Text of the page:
hand information with which to check
their calculations and their maps.
The number of maps needed for a
huge invading army staggers the
imagination.
Say that 2,000,000 men took part in the
invasion erf Europe. Our Army Map
Service supplied them with 130 square
feet of maps pgr soldier. To put it an
other way, each soldier had received
before the invasion the equivalent of
between 40 and 50 road maps of a size
Maj. Gen. Eugene Reybold,
chief of engineers.
—Signal Corps Photo.
such as oil companies give away to tour
ists at home.
There is hardly a type of map which one
can think of for which war has not shown
a need. In North Africa, maps showed
the probable movements of sand dunes
in certain seasons. Paratroopers carry
maps which glow in the dark. Special
maps show winds, air currents and
thermal effects, the bearing strength of
soils, even caves.
The Quartermaster Corps is supplied
maps keyed to the kind of clothing that
should be issued in any month of the
year in any part of the world. For the
invasion of Sjpily, the geologists of the
engineers had to prepare maps which
were virtually divining rods, for they
gave all “probable” water well sources..
Our commanders found them better
than any information gained from the
natives.
The Great Map Hunt
Maps being so important in modern
war, one would think the Army would
have been well supplied with all kinds.
Not so. Twenty-four hours after Pearl
Harbor was bombed, about all the in
formation we could dig up on the many
islands in the Pacific was a collection of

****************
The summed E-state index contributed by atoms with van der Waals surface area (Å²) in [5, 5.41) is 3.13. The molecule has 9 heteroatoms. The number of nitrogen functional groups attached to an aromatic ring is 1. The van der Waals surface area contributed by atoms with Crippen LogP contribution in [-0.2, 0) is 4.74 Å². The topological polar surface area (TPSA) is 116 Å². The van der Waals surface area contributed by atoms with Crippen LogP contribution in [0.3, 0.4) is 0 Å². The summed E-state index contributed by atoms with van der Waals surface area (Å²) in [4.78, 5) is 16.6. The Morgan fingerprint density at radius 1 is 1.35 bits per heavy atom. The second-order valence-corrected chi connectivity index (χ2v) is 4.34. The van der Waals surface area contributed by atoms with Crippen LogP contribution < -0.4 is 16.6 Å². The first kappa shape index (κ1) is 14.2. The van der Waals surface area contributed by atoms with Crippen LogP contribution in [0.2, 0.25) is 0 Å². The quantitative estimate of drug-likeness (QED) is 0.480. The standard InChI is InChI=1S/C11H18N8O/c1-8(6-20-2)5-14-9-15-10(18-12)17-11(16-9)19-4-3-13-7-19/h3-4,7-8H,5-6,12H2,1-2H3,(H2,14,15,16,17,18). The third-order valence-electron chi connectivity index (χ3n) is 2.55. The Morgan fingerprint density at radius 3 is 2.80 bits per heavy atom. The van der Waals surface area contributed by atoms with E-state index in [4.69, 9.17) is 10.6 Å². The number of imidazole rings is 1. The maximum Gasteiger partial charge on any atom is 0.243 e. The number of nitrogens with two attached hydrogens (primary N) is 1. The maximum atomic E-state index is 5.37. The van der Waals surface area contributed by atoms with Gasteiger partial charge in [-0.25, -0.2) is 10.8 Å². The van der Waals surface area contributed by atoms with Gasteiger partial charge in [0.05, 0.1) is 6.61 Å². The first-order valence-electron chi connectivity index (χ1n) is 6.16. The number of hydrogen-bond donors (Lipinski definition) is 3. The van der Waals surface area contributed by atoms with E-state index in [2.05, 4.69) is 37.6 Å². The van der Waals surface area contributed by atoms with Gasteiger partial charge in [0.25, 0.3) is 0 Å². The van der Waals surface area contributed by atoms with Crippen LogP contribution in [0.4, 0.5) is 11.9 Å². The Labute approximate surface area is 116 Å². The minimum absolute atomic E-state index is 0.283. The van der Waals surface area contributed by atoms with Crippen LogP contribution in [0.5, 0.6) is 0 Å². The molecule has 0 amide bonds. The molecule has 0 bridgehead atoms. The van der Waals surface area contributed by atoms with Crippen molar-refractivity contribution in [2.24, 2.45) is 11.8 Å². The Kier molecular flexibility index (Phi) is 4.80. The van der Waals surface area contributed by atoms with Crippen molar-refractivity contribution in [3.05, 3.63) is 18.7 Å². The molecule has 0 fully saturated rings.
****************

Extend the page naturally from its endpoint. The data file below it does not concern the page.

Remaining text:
maps and sketches, most of them a hun
dred years old. In some cases the en
gineer mapmakers had to go back to a
book by Pere du Halde, published in
Paris in 1735. Australia was virtually
unmapped. For places like Truk,
Tarawa and other South Pacific islands,
about all we had was the memory of
old shipmasters in this country and
sketches by missionaries.
Nor were matters much better in
facilities for the physical. The Army's
map-prints establishment at that time
was tucked away in small quarters at
the Army War College. Its few presses
were sadly unequal to the prodigious job
ahead. The British, early in 1942, sent
over their No. 1 map man. Brig. Martin
Hotine. He sat down with Col. Herbert
B. Loper of our Engineers, Intelligence
Branch, and the two of them worked
out a mapping agreement covering the
world. The British would handle the
Eastern Hemisphere. The Americans
would take care of the Western Hemi
sphere. All maps would be standard.
Then began a hunt for maps and map
makers. It was the greatest map hunt
in history, with thousands of individual
collectors and owners of maps co-oper
ating. The leading mapmakers were
recruited and six months after Pearl
Harbor the engineers' mapmaking ma
chinery was set up to smash all produc